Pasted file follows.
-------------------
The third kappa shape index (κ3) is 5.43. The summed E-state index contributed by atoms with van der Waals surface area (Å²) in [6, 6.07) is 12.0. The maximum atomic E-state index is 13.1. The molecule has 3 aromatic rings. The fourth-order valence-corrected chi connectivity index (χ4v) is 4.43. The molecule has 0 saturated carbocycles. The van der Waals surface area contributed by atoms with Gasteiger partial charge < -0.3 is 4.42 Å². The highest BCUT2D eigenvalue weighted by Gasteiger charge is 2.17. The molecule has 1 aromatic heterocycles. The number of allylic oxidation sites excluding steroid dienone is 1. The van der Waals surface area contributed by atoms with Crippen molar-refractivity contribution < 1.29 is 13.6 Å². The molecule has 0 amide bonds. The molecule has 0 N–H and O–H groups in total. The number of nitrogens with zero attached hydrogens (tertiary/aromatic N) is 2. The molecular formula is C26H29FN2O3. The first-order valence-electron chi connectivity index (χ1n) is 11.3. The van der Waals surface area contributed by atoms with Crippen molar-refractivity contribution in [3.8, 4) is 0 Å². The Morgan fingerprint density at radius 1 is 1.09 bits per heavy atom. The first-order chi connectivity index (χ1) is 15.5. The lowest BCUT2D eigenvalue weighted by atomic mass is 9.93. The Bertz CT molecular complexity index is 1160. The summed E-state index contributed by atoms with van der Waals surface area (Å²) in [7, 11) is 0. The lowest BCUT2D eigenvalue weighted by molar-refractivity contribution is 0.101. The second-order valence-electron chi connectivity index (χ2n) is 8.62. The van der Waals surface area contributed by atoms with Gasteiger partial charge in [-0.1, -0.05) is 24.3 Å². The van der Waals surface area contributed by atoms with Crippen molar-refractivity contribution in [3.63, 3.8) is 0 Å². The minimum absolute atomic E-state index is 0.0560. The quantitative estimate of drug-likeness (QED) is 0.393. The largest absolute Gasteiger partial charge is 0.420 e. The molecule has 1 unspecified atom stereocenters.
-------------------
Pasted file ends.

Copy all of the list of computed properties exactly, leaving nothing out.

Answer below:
The third kappa shape index (κ3) is 5.43. The summed E-state index contributed by atoms with van der Waals surface area (Å²) in [6, 6.07) is 12.0. The maximum atomic E-state index is 13.1. The molecule has 3 aromatic rings. The fourth-order valence-corrected chi connectivity index (χ4v) is 4.43. The molecule has 0 saturated carbocycles. The van der Waals surface area contributed by atoms with Gasteiger partial charge < -0.3 is 4.42 Å². The highest BCUT2D eigenvalue weighted by Gasteiger charge is 2.17. The molecule has 1 aromatic heterocycles. The number of allylic oxidation sites excluding steroid dienone is 1. The van der Waals surface area contributed by atoms with Crippen molar-refractivity contribution < 1.29 is 13.6 Å². The molecule has 0 amide bonds. The molecule has 0 N–H and O–H groups in total. The number of nitrogens with zero attached hydrogens (tertiary/aromatic N) is 2. The molecular formula is C26H29FN2O3. The first-order valence-electron chi connectivity index (χ1n) is 11.3. The van der Waals surface area contributed by atoms with Crippen molar-refractivity contribution in [3.8, 4) is 0 Å². The Morgan fingerprint density at radius 1 is 1.09 bits per heavy atom. The first-order chi connectivity index (χ1) is 15.5. The lowest BCUT2D eigenvalue weighted by atomic mass is 9.93. The Bertz CT molecular complexity index is 1160. The summed E-state index contributed by atoms with van der Waals surface area (Å²) in [7, 11) is 0. The lowest BCUT2D eigenvalue weighted by molar-refractivity contribution is 0.101. The second-order valence-electron chi connectivity index (χ2n) is 8.62. The van der Waals surface area contributed by atoms with Gasteiger partial charge in [-0.1, -0.05) is 24.3 Å². The van der Waals surface area contributed by atoms with Crippen molar-refractivity contribution in [3.63, 3.8) is 0 Å². The minimum absolute atomic E-state index is 0.0560. The quantitative estimate of drug-likeness (QED) is 0.393. The largest absolute Gasteiger partial charge is 0.420 e. The molecule has 1 unspecified atom stereocenters.